THAT tells me it IS an inverter duty motor - or why would the mfgr say it can go to 2800rpm (93hz).

Your load is not a pump; it is a simple conveyor, so I would assume the additional load friction to go 2800rpm instead of 1780rpm is insignificant, so not much additional load to the motor. You did not say what your motor nameplate current rating is, but 1.6 amps for a 1.5hp motor seems less than 1.5hp load (maybe 1.9amp nameplate?)

So yes, an inverter (VFD) will allow your motor to go to 2800rpm with the same 440v input voltage.

Will the motor be overloaded running faster like this? Without morre info, no clue, but my guess is no. Especially since you have such a low duty cycle.

You would simply set the VFD up for 440v @ 60hz, then go into constant HP to 93hz max speed.


RE: Problem when feeding a motor with high frequency source

Hi Gustavo

Increasing the speed might give you problems of the rollers just slipping against the bar stock due to in sufficient friction between load and rollers.

“Do not worry about your problems with mathematics, I assure you mine are far greater.” Albert Einstein

RE: Problem when feeding a motor with high frequency source

Thank you for all reply.

The current did not get higher with the increase of the frequency. It just have a pick with 1,8 A (as I'm from Brazil, "," is used on a decimal number).
The plate current is 2,2 A.

I'm worried about the temperature of the wound on the motor, but as the duty cycle is low, it seems to not be an issue.

RE: Problem when feeding a motor with high frequency source

Gustavo, stop worrying about motor heat! It is simple: as long as you put nameplate current rating or less into your motor, you will not overheat it! Period.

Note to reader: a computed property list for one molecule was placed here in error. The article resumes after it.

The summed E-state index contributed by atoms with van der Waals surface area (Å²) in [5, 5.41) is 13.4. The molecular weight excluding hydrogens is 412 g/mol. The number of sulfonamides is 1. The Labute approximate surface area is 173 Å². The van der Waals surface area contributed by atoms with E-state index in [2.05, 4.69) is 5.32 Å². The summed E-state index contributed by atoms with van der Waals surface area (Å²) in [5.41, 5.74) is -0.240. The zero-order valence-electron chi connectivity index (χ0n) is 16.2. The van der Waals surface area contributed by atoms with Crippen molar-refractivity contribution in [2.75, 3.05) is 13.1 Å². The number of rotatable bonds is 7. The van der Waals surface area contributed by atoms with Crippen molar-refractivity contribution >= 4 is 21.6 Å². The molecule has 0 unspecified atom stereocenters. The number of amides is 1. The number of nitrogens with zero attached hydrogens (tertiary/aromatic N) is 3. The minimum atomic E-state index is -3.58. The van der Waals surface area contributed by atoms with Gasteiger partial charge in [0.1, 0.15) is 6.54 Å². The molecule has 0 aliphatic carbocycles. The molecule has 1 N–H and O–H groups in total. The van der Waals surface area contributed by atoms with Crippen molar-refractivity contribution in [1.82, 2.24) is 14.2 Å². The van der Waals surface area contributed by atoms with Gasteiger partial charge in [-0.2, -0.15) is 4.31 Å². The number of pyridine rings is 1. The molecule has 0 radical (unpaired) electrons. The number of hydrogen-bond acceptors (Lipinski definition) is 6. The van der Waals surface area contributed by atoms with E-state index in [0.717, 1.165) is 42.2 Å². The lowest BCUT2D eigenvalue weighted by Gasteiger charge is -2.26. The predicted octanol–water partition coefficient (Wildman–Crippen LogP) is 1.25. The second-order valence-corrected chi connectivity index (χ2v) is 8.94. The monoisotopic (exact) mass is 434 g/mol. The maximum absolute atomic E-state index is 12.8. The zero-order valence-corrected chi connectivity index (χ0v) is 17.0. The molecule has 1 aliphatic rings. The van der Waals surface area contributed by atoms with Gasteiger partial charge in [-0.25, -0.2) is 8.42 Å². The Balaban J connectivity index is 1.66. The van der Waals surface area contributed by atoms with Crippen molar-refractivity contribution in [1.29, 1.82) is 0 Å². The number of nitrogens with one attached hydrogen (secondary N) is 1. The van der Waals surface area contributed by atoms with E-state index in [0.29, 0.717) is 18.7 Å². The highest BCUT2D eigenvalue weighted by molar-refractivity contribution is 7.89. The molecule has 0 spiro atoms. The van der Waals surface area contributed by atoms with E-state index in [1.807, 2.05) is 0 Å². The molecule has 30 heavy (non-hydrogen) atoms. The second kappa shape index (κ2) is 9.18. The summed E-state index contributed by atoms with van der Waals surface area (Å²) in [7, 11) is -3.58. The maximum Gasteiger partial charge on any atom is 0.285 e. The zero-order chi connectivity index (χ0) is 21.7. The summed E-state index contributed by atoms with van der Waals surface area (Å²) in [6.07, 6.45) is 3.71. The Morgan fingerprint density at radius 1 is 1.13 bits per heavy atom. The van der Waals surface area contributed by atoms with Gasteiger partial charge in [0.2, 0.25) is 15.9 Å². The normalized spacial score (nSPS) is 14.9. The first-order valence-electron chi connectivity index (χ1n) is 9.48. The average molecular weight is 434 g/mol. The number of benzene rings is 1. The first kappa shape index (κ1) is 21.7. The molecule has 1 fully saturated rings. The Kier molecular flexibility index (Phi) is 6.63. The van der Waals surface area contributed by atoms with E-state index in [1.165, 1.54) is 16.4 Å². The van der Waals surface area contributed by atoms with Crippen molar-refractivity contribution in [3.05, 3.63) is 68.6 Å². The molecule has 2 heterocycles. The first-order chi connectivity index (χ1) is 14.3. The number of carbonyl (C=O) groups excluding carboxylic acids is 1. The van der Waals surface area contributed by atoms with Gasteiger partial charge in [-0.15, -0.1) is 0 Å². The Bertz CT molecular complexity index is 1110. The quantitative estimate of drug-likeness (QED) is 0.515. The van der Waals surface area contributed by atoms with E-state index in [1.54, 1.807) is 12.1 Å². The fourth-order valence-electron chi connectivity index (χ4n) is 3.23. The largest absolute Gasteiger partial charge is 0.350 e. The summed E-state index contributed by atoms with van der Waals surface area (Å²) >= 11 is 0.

RE: Problem when feeding a motor with high frequency source

KIlroy is correct, with a 10s run every 5 minutes, the motor will stay cool.thumbsup2
John2025's recommendation of installing a dv/dt filter on the drive output is always a good idea, it's cheap insurance.

The pessimist sees difficulty in every opportunity. The optimist sees the opportunity in every difficulty.
Winston Churchill

RE: Problem when feeding a motor with high frequency source

If it works, it works.

The problem WAS, as ScottyUK pointed out, that you could not maintain the ratio of voltage and frequency that the motor was designed for. So once you went over the 1780RPM, the motor began operating in "constant power" mode, rather than constant torque. That means the torque output of the motor was DECREASING as the speed increased. So at 2800RPM you had reduced the V/Hz ratio to around 64%, so your motor was not capable of any more than 64% of it's rated torque, and worse yet, only about 40% of it's PEAK torque, that which is used to accelerate or re-accelerate the load after a change.

But, if it worked, then your motor was providing more torque than needed for the task and the reduction did not matter.

"You measure the size of the accomplishment by the obstacles you had to overcome to reach your goals" -- Booker T. Washington